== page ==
Criterion’s “Beastie Boys Anthology” was one of the greatest marriages of music and DVD. Do you have any further plans to innovate like this?

I don’t know, that one just felt like it made sense. When I first heard about DVD, like what DVD was going to be, someone was explaining to me that there are going to be multiple audio and video channels. It just sort of hit me, thinking about that: “Oh wow, I could sync up this outtake footage from videos, like whole takes, sync up remixes, and you could choose between different takes.” Once I thought of the idea, I couldn’t let it go until it was done.

06252008_adamyauch1.jpgDoes the wavelength animation at the beginning of that DVD’s menu screen have anything to do with Oscilloscope?

Yeah, I guess so. The oscilloscope is a machine that I’ve been partially obsessed with for many years. So I had the studio named that, but the Criterion disc pre-dates that. I even have oscilloscopes in other videos and things like that. It’s a cool machine; I’ve always liked it since I was a kid.

Are there any plans to get your Beastie brethren involved in your films? I’ve wanted to see Ad-Rock in front of the camera again after his comic sidekick performance in 1992’s “Roadside Prophets.”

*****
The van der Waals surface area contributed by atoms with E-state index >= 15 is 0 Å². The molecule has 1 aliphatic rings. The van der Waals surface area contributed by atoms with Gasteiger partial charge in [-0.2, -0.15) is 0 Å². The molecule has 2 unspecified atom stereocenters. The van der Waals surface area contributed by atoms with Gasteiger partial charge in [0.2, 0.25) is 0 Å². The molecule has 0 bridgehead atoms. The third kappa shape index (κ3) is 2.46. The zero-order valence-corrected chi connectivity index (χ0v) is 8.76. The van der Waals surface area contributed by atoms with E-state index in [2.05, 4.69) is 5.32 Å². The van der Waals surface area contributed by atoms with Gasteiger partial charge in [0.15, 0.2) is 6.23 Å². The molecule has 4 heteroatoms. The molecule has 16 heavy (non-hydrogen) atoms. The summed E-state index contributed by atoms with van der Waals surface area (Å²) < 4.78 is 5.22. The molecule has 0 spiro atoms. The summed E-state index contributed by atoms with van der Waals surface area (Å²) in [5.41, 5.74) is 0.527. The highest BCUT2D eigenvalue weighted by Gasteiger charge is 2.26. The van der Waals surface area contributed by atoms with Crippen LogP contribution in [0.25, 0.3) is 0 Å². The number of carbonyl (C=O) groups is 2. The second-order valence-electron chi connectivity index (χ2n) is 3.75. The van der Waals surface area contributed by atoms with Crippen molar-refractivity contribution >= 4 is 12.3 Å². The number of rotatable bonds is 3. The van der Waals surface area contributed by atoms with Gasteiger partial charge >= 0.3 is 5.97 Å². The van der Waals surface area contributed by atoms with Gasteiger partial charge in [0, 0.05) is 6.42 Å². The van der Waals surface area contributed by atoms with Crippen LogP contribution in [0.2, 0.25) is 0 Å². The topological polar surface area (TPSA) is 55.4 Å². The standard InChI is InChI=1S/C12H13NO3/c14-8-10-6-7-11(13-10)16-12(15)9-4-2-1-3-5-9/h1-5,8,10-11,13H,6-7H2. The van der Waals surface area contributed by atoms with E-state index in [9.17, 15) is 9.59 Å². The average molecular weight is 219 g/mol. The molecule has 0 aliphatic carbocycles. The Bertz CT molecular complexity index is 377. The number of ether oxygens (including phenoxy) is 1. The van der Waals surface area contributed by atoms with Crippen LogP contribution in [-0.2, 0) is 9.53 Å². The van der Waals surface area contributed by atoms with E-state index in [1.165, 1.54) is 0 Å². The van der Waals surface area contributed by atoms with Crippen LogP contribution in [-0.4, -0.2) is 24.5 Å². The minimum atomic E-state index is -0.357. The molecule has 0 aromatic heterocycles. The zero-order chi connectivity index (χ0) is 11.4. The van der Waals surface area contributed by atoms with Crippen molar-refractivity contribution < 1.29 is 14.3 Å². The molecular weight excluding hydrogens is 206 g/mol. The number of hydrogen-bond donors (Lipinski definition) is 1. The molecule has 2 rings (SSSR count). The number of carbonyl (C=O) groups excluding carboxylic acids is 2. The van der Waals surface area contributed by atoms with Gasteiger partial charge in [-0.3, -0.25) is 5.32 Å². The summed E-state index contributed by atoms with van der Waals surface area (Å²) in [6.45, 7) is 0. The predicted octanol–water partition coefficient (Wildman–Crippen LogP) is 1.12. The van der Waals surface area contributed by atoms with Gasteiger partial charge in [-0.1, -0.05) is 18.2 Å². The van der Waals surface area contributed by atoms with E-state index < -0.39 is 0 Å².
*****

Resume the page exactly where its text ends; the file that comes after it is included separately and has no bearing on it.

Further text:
It would be cool, yeah. It was great having them involved in this; they helped with some of the scoring. I think Adam is a really good actor and I don’t think that’s his best work. It’s a pity that he stopped acting. I feel like he kept getting typecast in these momma’s boy roles, these kind of wimpy roles, which I think is weird. He can play much stronger roles, but that’s neither here nor there. I think he’s sick of acting right now.

As a downtown Brooklyn transplant, I’d like to pick a native’s brain. You live in lower Manhattan now, but what do you think of Brooklyn in 2008 compared to when you were growing up?

It’s definitely really different. If you went over to [the now restaurant hotspot] Smith Street, it was rough. On Smith, when I was a kid, there were just a few bodegas with the plexiglass in front of them, where you were handed what you wanted through the [window]. Boerum Hill was much rougher. Not so much Cobble Hill, but even through Carroll Gardens and what-not. But I like where Brooklyn is at right now. I feel like Manhattan has gotten too gentrified in many ways, and I really enjoy whenever I visit Brooklyn, hang out at my parents’ house, or walk around, go to Prospect Park. I think about [moving back] all the time. I feel like Brooklyn still has the multi-cultural aspects that I love about New York. Manhattan just seems like a world of stock brokers. [laughs]

[Photos: Director Adam Yauch; “Gunnin’ For That #1 Spot,” Oscilloscope Pictures, 2008]

“Gunnin’ For That #1 Spot” opens in New York and Los Angeles on June 27th.


New Nasty

Whips, Chains and Hand Sanitizer

Turn On The Full Season Of Neurotica At IFC's Comedy Crib